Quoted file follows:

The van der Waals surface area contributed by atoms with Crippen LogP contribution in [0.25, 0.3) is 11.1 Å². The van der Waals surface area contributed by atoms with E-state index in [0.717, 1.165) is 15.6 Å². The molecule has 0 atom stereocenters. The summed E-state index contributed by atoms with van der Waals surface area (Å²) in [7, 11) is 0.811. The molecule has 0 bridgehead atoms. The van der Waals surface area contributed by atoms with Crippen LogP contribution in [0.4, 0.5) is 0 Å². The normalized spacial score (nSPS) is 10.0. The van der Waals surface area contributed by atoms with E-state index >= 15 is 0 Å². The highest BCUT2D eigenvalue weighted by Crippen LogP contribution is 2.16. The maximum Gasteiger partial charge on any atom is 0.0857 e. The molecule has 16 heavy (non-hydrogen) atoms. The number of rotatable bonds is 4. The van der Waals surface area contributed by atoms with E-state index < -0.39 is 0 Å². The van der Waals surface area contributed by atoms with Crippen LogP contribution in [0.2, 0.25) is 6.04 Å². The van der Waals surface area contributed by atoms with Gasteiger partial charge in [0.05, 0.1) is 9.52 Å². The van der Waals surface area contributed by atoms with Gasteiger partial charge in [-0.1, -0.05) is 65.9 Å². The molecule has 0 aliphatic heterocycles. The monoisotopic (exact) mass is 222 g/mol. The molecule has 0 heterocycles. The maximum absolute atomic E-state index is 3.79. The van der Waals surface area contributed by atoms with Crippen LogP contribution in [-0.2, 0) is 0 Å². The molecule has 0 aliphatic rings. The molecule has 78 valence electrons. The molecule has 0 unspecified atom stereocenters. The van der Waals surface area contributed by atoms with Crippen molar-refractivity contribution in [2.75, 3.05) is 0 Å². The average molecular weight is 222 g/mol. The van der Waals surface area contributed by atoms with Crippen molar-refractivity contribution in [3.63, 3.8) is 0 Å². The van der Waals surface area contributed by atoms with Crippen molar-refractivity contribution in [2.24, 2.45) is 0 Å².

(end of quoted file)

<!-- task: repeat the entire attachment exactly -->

The van der Waals surface area contributed by atoms with Crippen LogP contribution in [0.25, 0.3) is 11.1 Å². The van der Waals surface area contributed by atoms with E-state index in [0.717, 1.165) is 15.6 Å². The molecule has 0 atom stereocenters. The summed E-state index contributed by atoms with van der Waals surface area (Å²) in [7, 11) is 0.811. The molecule has 0 bridgehead atoms. The van der Waals surface area contributed by atoms with Crippen LogP contribution in [0.4, 0.5) is 0 Å². The normalized spacial score (nSPS) is 10.0. The van der Waals surface area contributed by atoms with E-state index >= 15 is 0 Å². The highest BCUT2D eigenvalue weighted by Crippen LogP contribution is 2.16. The maximum Gasteiger partial charge on any atom is 0.0857 e. The molecule has 16 heavy (non-hydrogen) atoms. The number of rotatable bonds is 4. The van der Waals surface area contributed by atoms with E-state index < -0.39 is 0 Å². The van der Waals surface area contributed by atoms with Crippen LogP contribution in [0.2, 0.25) is 6.04 Å². The van der Waals surface area contributed by atoms with Gasteiger partial charge in [0.05, 0.1) is 9.52 Å². The van der Waals surface area contributed by atoms with Gasteiger partial charge in [-0.1, -0.05) is 65.9 Å². The molecule has 0 aliphatic heterocycles. The monoisotopic (exact) mass is 222 g/mol. The molecule has 0 heterocycles. The maximum absolute atomic E-state index is 3.79. The van der Waals surface area contributed by atoms with Crippen LogP contribution in [-0.2, 0) is 0 Å². The molecule has 0 aliphatic rings. The molecule has 78 valence electrons. The molecule has 0 unspecified atom stereocenters. The van der Waals surface area contributed by atoms with Crippen molar-refractivity contribution in [2.75, 3.05) is 0 Å². The average molecular weight is 222 g/mol. The van der Waals surface area contributed by atoms with Crippen molar-refractivity contribution in [3.63, 3.8) is 0 Å². The van der Waals surface area contributed by atoms with Crippen molar-refractivity contribution in [2.24, 2.45) is 0 Å².